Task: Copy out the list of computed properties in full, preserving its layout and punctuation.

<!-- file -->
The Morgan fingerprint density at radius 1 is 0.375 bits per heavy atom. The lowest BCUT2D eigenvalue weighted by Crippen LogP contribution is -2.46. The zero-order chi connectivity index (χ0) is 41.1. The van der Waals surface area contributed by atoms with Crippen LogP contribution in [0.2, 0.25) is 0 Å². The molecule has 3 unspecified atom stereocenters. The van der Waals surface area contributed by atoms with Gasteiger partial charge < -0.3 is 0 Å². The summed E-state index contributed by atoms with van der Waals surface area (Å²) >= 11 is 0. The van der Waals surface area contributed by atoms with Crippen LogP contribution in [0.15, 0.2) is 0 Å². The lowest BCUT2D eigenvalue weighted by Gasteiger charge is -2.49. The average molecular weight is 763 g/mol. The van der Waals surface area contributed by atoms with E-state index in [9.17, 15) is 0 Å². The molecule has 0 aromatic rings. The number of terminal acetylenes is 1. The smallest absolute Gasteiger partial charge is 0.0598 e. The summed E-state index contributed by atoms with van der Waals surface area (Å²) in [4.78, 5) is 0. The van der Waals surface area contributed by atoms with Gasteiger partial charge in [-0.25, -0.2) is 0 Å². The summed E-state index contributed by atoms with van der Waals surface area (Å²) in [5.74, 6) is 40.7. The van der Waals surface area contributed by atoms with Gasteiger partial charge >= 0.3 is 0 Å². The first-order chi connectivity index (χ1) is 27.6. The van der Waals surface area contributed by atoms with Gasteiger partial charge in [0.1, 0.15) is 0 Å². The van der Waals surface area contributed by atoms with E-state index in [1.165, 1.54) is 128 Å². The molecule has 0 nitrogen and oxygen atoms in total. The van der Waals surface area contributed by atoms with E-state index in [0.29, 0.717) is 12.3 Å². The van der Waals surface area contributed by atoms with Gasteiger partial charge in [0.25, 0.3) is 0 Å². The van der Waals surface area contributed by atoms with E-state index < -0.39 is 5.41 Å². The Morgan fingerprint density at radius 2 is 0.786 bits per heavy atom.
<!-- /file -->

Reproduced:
The Morgan fingerprint density at radius 1 is 0.375 bits per heavy atom. The lowest BCUT2D eigenvalue weighted by Crippen LogP contribution is -2.46. The zero-order chi connectivity index (χ0) is 41.1. The van der Waals surface area contributed by atoms with Crippen LogP contribution in [0.2, 0.25) is 0 Å². The molecule has 3 unspecified atom stereocenters. The van der Waals surface area contributed by atoms with Gasteiger partial charge < -0.3 is 0 Å². The summed E-state index contributed by atoms with van der Waals surface area (Å²) >= 11 is 0. The van der Waals surface area contributed by atoms with Crippen LogP contribution in [0.15, 0.2) is 0 Å². The lowest BCUT2D eigenvalue weighted by Gasteiger charge is -2.49. The average molecular weight is 763 g/mol. The van der Waals surface area contributed by atoms with E-state index in [9.17, 15) is 0 Å². The molecule has 0 aromatic rings. The number of terminal acetylenes is 1. The smallest absolute Gasteiger partial charge is 0.0598 e. The summed E-state index contributed by atoms with van der Waals surface area (Å²) in [4.78, 5) is 0. The van der Waals surface area contributed by atoms with Gasteiger partial charge in [-0.25, -0.2) is 0 Å². The summed E-state index contributed by atoms with van der Waals surface area (Å²) in [5.74, 6) is 40.7. The van der Waals surface area contributed by atoms with Gasteiger partial charge >= 0.3 is 0 Å². The first-order chi connectivity index (χ1) is 27.6. The van der Waals surface area contributed by atoms with Gasteiger partial charge in [0.1, 0.15) is 0 Å². The van der Waals surface area contributed by atoms with E-state index in [1.165, 1.54) is 128 Å². The molecule has 0 nitrogen and oxygen atoms in total. The van der Waals surface area contributed by atoms with E-state index in [0.29, 0.717) is 12.3 Å². The van der Waals surface area contributed by atoms with Gasteiger partial charge in [0.25, 0.3) is 0 Å². The van der Waals surface area contributed by atoms with E-state index < -0.39 is 5.41 Å². The Morgan fingerprint density at radius 2 is 0.786 bits per heavy atom.